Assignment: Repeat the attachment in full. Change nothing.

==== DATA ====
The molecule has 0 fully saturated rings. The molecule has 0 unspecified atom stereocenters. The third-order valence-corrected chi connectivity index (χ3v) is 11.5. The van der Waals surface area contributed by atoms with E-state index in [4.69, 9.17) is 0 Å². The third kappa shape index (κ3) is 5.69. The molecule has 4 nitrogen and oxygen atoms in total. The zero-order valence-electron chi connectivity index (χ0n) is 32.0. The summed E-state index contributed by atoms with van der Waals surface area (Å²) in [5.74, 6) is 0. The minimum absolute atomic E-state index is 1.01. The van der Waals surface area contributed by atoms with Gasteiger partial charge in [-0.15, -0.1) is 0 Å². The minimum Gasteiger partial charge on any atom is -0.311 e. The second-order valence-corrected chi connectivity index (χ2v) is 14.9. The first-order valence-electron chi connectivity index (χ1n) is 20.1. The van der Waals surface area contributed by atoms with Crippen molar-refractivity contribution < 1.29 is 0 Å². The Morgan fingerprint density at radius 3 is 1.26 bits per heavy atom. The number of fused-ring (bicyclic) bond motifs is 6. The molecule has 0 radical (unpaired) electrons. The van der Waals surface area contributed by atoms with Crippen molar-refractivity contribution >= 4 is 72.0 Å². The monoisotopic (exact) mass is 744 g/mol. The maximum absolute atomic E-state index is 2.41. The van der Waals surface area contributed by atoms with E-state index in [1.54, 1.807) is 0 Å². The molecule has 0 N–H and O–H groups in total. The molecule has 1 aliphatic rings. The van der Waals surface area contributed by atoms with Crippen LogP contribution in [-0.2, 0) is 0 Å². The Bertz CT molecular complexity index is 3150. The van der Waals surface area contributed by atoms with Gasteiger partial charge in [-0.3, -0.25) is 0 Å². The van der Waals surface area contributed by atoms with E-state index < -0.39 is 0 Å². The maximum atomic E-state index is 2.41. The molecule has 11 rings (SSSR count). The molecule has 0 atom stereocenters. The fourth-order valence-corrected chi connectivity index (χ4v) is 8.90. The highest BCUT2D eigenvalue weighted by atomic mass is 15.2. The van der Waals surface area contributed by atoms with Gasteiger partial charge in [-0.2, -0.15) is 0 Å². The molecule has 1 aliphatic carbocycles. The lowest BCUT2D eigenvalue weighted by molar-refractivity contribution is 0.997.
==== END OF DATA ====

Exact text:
The molecule has 0 fully saturated rings. The molecule has 0 unspecified atom stereocenters. The third-order valence-corrected chi connectivity index (χ3v) is 11.5. The van der Waals surface area contributed by atoms with E-state index in [4.69, 9.17) is 0 Å². The third kappa shape index (κ3) is 5.69. The molecule has 4 nitrogen and oxygen atoms in total. The zero-order valence-electron chi connectivity index (χ0n) is 32.0. The summed E-state index contributed by atoms with van der Waals surface area (Å²) in [5.74, 6) is 0. The minimum absolute atomic E-state index is 1.01. The van der Waals surface area contributed by atoms with Gasteiger partial charge in [-0.15, -0.1) is 0 Å². The minimum Gasteiger partial charge on any atom is -0.311 e. The second-order valence-corrected chi connectivity index (χ2v) is 14.9. The first-order valence-electron chi connectivity index (χ1n) is 20.1. The van der Waals surface area contributed by atoms with Crippen molar-refractivity contribution < 1.29 is 0 Å². The Morgan fingerprint density at radius 3 is 1.26 bits per heavy atom. The number of fused-ring (bicyclic) bond motifs is 6. The molecule has 0 radical (unpaired) electrons. The van der Waals surface area contributed by atoms with Crippen molar-refractivity contribution >= 4 is 72.0 Å². The monoisotopic (exact) mass is 744 g/mol. The maximum absolute atomic E-state index is 2.41. The van der Waals surface area contributed by atoms with E-state index in [1.54, 1.807) is 0 Å². The molecule has 0 N–H and O–H groups in total. The molecule has 1 aliphatic rings. The van der Waals surface area contributed by atoms with Crippen LogP contribution in [-0.2, 0) is 0 Å². The Bertz CT molecular complexity index is 3150. The van der Waals surface area contributed by atoms with Gasteiger partial charge in [-0.3, -0.25) is 0 Å². The van der Waals surface area contributed by atoms with E-state index < -0.39 is 0 Å². The maximum atomic E-state index is 2.41. The molecule has 11 rings (SSSR count). The molecule has 0 atom stereocenters. The fourth-order valence-corrected chi connectivity index (χ4v) is 8.90. The highest BCUT2D eigenvalue weighted by atomic mass is 15.2. The van der Waals surface area contributed by atoms with Gasteiger partial charge in [-0.2, -0.15) is 0 Å². The molecule has 1 aliphatic carbocycles. The lowest BCUT2D eigenvalue weighted by molar-refractivity contribution is 0.997.